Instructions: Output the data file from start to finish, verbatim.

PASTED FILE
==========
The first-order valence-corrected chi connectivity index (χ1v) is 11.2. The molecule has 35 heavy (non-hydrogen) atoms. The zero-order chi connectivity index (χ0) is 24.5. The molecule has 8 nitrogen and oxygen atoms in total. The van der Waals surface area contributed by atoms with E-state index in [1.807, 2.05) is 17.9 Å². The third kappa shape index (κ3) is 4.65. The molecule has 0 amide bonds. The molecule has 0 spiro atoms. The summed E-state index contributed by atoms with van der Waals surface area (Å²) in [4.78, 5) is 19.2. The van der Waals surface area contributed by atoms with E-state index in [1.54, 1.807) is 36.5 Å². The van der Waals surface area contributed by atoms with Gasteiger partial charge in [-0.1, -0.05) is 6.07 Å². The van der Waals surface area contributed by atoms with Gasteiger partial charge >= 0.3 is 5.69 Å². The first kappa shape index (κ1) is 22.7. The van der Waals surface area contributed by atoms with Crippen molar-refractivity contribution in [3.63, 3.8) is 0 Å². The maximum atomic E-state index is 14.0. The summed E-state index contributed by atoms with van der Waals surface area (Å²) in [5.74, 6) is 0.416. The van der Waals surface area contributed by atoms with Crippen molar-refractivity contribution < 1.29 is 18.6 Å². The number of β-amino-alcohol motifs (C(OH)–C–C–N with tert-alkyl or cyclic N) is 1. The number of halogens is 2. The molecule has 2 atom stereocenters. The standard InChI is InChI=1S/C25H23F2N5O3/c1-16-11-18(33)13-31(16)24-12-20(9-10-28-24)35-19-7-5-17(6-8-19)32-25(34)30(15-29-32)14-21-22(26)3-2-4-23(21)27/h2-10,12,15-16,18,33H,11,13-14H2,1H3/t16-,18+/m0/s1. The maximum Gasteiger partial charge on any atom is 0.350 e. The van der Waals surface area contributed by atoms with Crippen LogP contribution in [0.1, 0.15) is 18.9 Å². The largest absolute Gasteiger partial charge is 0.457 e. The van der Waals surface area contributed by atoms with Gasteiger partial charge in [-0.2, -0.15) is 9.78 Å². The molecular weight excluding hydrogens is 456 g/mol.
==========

The first-order valence-corrected chi connectivity index (χ1v) is 11.2. The molecule has 35 heavy (non-hydrogen) atoms. The zero-order chi connectivity index (χ0) is 24.5. The molecule has 8 nitrogen and oxygen atoms in total. The van der Waals surface area contributed by atoms with E-state index in [1.807, 2.05) is 17.9 Å². The third kappa shape index (κ3) is 4.65. The molecule has 0 amide bonds. The molecule has 0 spiro atoms. The summed E-state index contributed by atoms with van der Waals surface area (Å²) in [4.78, 5) is 19.2. The van der Waals surface area contributed by atoms with E-state index in [1.54, 1.807) is 36.5 Å². The van der Waals surface area contributed by atoms with Gasteiger partial charge in [-0.1, -0.05) is 6.07 Å². The van der Waals surface area contributed by atoms with Gasteiger partial charge >= 0.3 is 5.69 Å². The first kappa shape index (κ1) is 22.7. The van der Waals surface area contributed by atoms with Crippen molar-refractivity contribution in [3.63, 3.8) is 0 Å². The maximum atomic E-state index is 14.0. The summed E-state index contributed by atoms with van der Waals surface area (Å²) in [5.74, 6) is 0.416. The van der Waals surface area contributed by atoms with Crippen molar-refractivity contribution < 1.29 is 18.6 Å². The number of β-amino-alcohol motifs (C(OH)–C–C–N with tert-alkyl or cyclic N) is 1. The number of halogens is 2. The molecule has 2 atom stereocenters. The standard InChI is InChI=1S/C25H23F2N5O3/c1-16-11-18(33)13-31(16)24-12-20(9-10-28-24)35-19-7-5-17(6-8-19)32-25(34)30(15-29-32)14-21-22(26)3-2-4-23(21)27/h2-10,12,15-16,18,33H,11,13-14H2,1H3/t16-,18+/m0/s1. The maximum Gasteiger partial charge on any atom is 0.350 e. The van der Waals surface area contributed by atoms with Crippen LogP contribution in [0.1, 0.15) is 18.9 Å². The largest absolute Gasteiger partial charge is 0.457 e. The van der Waals surface area contributed by atoms with Gasteiger partial charge in [-0.2, -0.15) is 9.78 Å². The molecular weight excluding hydrogens is 456 g/mol.